Clearly, Apple did not. Is not. Will not. Considering the scale of perceived wrong was exponentially greater than with Gizmodo, certainly not.

But for naught?

If Samsung’s and Apple’s diverging operating profit trends in the December 2013 and March 2014 quarters are any indication…maybe not.

Two key metrics in the broader Apple-Samsung marketplace war are still “playing out” – (1) relative financial performance, and (2) the extent Samsung is or isn’t drawing functional inspiration from Apple.

For that first point, Apple has grown operating profits year-over year for two straight quarters, even with higher deferrals impacting gross margins. Samsung’s operating profits have slightly declined YOY in that same period, with iPhone 6 looming a few months in the distance.

For the second point, notice how Samsung still outsources so many of its SoCs while actually fabricating Apple’s unique 64-bit dual-core architecture? And that none of Samsung’s latest products (S4, S5, Note III, Tab Pro 10.1, etc.) have suspiciously-similar-looking Apple connectors, instead using USB 2/3 standards? And that Samsung hasn’t used a metal backing in any of its key tablet/smartphone offerings? And that Samsung, which surely had the ability to create a one-touch fingerprint authentication mechanism for the S5, went with a uni-directional swipe-scan model instead?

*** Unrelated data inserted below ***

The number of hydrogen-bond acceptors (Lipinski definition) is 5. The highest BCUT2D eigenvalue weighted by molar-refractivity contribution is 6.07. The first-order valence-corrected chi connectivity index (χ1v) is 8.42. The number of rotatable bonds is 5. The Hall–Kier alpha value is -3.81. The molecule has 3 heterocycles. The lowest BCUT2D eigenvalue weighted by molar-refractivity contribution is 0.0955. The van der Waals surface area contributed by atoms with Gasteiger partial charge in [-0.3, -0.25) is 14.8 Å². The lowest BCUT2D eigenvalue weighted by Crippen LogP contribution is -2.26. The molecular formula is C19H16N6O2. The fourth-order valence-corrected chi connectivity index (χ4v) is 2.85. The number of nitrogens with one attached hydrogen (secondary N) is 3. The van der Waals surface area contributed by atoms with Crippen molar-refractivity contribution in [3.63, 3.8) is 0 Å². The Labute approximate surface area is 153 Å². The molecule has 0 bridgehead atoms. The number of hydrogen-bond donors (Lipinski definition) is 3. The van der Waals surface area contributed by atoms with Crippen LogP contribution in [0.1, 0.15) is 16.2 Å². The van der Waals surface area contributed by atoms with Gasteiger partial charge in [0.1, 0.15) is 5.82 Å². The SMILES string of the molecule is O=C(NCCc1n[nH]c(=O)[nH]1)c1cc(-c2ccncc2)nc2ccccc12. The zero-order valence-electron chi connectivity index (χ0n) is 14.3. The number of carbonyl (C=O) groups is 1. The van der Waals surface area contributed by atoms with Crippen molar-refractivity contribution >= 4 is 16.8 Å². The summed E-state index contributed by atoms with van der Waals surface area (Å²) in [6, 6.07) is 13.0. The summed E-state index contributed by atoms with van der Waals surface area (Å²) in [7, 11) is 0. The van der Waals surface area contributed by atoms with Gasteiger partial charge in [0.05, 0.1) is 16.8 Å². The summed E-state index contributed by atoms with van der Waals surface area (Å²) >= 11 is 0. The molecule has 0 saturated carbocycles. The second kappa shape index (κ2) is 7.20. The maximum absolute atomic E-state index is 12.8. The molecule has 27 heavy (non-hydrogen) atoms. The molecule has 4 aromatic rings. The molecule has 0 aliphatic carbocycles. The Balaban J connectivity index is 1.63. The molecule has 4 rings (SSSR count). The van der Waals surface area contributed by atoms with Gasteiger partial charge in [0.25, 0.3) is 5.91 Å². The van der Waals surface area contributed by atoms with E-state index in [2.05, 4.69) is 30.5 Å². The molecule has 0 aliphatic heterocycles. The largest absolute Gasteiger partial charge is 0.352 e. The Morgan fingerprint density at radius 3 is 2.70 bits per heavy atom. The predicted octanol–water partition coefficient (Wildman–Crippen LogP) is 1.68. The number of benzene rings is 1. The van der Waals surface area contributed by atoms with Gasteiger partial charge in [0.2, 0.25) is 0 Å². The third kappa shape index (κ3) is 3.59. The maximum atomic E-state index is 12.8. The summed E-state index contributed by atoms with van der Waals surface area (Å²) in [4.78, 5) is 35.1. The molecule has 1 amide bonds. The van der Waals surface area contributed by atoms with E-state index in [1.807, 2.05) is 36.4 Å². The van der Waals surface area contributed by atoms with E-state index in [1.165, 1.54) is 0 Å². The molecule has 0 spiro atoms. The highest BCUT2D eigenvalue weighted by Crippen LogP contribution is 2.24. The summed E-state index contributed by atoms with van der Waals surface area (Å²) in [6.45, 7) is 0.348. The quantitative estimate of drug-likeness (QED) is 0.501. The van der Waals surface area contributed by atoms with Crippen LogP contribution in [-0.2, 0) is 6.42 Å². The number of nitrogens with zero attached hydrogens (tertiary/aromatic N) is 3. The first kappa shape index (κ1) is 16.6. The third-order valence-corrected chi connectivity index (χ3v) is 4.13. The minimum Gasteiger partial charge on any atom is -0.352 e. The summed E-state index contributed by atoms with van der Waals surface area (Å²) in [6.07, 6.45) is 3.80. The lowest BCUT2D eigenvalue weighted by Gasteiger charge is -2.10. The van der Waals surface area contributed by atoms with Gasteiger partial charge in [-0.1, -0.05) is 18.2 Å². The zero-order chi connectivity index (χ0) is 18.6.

But it’s still early. So maybe I’ll revisit them in a few quarters.

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4 thoughts on “Quick Thoughts on Why Apple Fights Its ‘Losing’ IP Battle With Samsung

  1. I’m new to Twitter and stumbled on you there and on to this blog. I’ll be following both.

    I agree that Apple-without-Jobs still does not want to “let it slide”. But I’m wondering if Cook now realizes the courts are not going to offer protection against thieves. The folks at Apple are cunning enough to find other ways to exact retribution from their frenemies. It’s going to be a long war and Apple is patient.

    • Thanks.

      Yep, Apple probably knows the “futility” but it has to play in the system is has…and of course is probably using some of its new lobbying resources to strengthen IP protections